Donald TrumpDonald TrumpDefining Trumpism: Making sense of the Trump’s first 100 days Top commander in Pacific: US needs to strengthen missile defense Planned Parenthood Action Fund launches GOTV effort in Montana special election MORE spoke on the phone with Taiwan President Tsai Ing-wen, a conversation that breaks decades of U.S. protocol and risks a clash with China.
Trump’s transition team confirmed late Friday that the president-elect had spoken by phone on Friday with Taiwan's president, the first conversation between a U.S. president or president-elect with Taiwan's leader since 1979, when the two countries severed diplomatic ties.
Trump later tweeted that Tsai initiated the conversation.
The President of Taiwan CALLED ME today to wish me congratulations on winning the Presidency. Thank you!— Donald J. Trump (@realDonaldTrump) December 3, 2016
The Financial Times first reported the conversation.
The Taiwanese leader “offered her congratulations” to Trump and the two leaders “noted the close economic, political, and security ties exists between Taiwan and the United States,” according to a statement from Trump’s team.
Tsai's office said in its on statement that the pair spoke for about 10 minutes and also discussed the regional issues.
"During the call President Tsai and President-elect Trump, besides having an intimate and relaxed conversation, also shared their views and concepts on future important policy points," a translation of the statement read. "In particular, to promote the domestic economy and strengthen national defense, allowing the people better lives and a guarantee of security. The two briefly exchanged opinions on the situation in the Asia region."
The White House was not given advance notice about the call, according to an administration official.
The phone call will almost certainly infuriate Beijing, which sees Taiwan as a breakaway province.
Jimmy Carter formally declared Beijing the sole government of China in 1979, which ended formal U.S. diplomatic relations with Taiwan.
The White House reaffirmed the so-called “One China” policy after Trump’s call.
“There is no change to our longstanding policy on cross-Strait issues,” said Ned Price, a spokesman for the National Security Council. "Our fundamental interest is in peaceful and stable cross-Strait relations.”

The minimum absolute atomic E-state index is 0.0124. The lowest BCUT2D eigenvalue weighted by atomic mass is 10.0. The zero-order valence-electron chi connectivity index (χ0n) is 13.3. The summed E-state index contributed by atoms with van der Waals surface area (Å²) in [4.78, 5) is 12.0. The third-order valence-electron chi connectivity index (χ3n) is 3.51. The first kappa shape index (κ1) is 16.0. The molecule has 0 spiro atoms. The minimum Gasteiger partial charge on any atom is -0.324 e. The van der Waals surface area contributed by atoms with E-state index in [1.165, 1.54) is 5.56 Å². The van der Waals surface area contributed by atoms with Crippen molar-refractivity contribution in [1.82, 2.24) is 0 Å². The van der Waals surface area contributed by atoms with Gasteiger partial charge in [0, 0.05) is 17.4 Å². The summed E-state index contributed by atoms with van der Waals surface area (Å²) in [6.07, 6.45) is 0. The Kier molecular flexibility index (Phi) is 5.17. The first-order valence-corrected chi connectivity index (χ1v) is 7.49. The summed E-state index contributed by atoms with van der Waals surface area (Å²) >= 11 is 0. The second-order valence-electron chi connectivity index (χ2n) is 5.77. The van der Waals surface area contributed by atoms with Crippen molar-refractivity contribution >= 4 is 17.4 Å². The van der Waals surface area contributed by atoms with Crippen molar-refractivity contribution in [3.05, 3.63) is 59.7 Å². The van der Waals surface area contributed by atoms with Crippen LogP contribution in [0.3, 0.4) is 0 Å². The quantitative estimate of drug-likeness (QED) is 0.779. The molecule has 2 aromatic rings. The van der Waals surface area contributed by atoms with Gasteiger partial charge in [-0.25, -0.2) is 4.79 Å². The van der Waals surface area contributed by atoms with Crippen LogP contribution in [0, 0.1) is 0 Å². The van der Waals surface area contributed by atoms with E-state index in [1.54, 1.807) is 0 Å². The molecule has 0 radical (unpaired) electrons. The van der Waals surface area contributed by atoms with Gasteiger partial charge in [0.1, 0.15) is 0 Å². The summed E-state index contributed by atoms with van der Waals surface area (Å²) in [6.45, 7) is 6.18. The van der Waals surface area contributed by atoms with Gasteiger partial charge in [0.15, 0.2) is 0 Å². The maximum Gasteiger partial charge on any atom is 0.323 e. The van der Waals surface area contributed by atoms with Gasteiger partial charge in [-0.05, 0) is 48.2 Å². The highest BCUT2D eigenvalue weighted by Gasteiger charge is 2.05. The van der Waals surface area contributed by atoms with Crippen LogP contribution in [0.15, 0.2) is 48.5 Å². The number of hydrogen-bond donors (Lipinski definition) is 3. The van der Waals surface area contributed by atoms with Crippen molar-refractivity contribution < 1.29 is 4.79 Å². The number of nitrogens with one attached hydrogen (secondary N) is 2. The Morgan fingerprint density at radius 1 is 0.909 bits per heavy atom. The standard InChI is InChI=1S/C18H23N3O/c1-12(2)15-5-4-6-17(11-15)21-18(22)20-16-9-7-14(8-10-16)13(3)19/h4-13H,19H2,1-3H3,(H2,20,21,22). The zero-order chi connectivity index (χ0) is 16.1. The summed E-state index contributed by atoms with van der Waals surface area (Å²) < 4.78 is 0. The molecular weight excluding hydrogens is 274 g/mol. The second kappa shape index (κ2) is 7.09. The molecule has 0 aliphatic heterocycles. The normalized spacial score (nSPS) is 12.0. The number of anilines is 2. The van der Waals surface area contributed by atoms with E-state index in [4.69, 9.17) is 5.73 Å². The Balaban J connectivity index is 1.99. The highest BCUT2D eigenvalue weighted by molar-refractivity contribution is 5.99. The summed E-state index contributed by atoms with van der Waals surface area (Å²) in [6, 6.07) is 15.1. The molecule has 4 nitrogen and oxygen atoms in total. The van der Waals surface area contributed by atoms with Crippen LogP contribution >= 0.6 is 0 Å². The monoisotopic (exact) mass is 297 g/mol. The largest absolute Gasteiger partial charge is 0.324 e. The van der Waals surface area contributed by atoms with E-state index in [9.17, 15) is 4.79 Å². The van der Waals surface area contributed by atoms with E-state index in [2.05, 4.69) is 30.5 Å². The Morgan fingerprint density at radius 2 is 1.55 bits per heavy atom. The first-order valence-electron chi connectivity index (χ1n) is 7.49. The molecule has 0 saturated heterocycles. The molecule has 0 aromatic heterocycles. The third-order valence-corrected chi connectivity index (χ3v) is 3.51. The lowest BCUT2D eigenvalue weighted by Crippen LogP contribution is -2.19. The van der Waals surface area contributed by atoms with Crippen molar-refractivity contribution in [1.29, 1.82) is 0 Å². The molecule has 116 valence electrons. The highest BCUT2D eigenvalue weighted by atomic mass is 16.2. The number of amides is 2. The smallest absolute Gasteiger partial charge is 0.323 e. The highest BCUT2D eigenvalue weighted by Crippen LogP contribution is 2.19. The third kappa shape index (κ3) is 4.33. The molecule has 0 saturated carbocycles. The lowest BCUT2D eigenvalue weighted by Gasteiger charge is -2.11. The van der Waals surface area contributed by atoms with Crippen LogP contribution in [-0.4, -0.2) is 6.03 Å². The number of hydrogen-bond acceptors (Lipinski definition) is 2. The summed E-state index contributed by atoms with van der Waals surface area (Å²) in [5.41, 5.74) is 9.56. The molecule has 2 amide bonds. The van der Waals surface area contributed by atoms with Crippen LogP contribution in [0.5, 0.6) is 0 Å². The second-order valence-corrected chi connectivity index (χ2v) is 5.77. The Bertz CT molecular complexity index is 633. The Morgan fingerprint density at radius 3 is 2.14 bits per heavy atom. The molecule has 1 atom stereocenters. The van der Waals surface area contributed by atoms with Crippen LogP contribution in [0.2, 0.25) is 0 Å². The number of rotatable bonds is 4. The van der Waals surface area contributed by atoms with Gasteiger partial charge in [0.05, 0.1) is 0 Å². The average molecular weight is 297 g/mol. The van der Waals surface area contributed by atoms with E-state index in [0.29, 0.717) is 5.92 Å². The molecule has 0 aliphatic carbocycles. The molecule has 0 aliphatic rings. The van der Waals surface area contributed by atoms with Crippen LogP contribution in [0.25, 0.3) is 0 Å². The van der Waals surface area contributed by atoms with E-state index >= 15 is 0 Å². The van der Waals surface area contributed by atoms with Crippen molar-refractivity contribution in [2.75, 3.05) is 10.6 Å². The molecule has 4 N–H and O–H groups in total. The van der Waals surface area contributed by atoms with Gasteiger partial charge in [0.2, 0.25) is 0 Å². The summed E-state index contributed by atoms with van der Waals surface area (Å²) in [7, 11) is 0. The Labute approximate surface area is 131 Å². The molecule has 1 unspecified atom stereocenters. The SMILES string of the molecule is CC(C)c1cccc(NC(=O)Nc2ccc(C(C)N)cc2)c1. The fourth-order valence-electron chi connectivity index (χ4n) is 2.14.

It's not clear how the call between Trump and Tsai came about. But the Taipei Times appeared to contradict Trump, reporting that Trump's staff organized the call.
Speaking on CNN Friday evening, top Trump aide Kellyanne Conway said that Trump is "well-aware of what U.S. policy has been" toward Taiwan, but wouldn't elaborate on the call.
Foreign-policy experts say the call could alter U.S.-China relations, regardless of how it was arranged.
“I would guess that President-elect Trump does not really comprehend how sensitive Beijing is about this issue,” said Bonnie Glaser, director of the China Power Project at the Center for Strategic and International Studies.
Conway said Trump is not trying to craft any policy before taking office.
But even if the call didn't have a particular policy aim, it could play into pre-existing concerns the Chinese have about the president-elect’s posture toward their country.
Trump did call Chinese President Xi Jinping after his election win. Xi reportedly congratulated Trump on his victory, while Trump's transition team said the two had "established a clear sense of mutual respect for one another."
“That is something that could be put in jeopardy by a U.S.-Taiwan relationship from the point of view of Beijing,” said Glaser.
Xi will almost certainly issue a stern response given the strategic importance of Taiwan, according to Robert Daly, director of the Kissinger Institute on China and the United States at the Woodrow Wilson Center.
“Taiwan is the core interest for China,” said Daly. “He will have to make some kind of strong statement.”
During his campaign, Trump frequently criticized U.S. politicians for allowing jobs to move to China, arguing things would change under his leadership.
Trump has also relied on the counsel of some policy advisers, such as Peter Navarro, who have expressed pro-Taiwan views.
The call with Taiwan is just the latest Trump discussion with a foreign leader to make headlines.
Trump's call this week with Pakistan's leader also raised eyebrows after that country's government released a readout that said the president-elect had discussed going to Pakistan — something President Obama did not do while in office.
And Trump made waves on Friday with a report that he had invited the controversial leader of the Philippines, Rodrigo Duterte, to the White House.
Thousands of extrajudicial killings carried out in the Philippine government’s war on drugs has strained relations with the U.S. Obama scrapped a meeting with the leader during an international summit this fall after he called the president a “son of a whore.”
The White House has urged Trump to consult with diplomats and policymakers from the State Department to better plan out his conversations with foreign leaders, saying Obama has "benefitted enormously" from doing so.
"I'm confident that as President-elect Trump takes office, those same State Department employees will stand ready to offer him advice as he conducts the business of the United States overseas," White House press secretary Josh Earnest said Thursday. “Hopefully he'll take it.”
Trump spokesman Jason Miller told reporters this week that Trump is briefed in advance of his calls, but did not say whether the State Department is involved.
Trump's business ties have also been raised as a potential conflict of interest in his foreign policy dealings.
The Shanghaiist reported last month that Trump was eyeing a major real estate project in Taiwan that would involve the construction of several luxury hotels and resorts.
Updated at 10:05 p.m.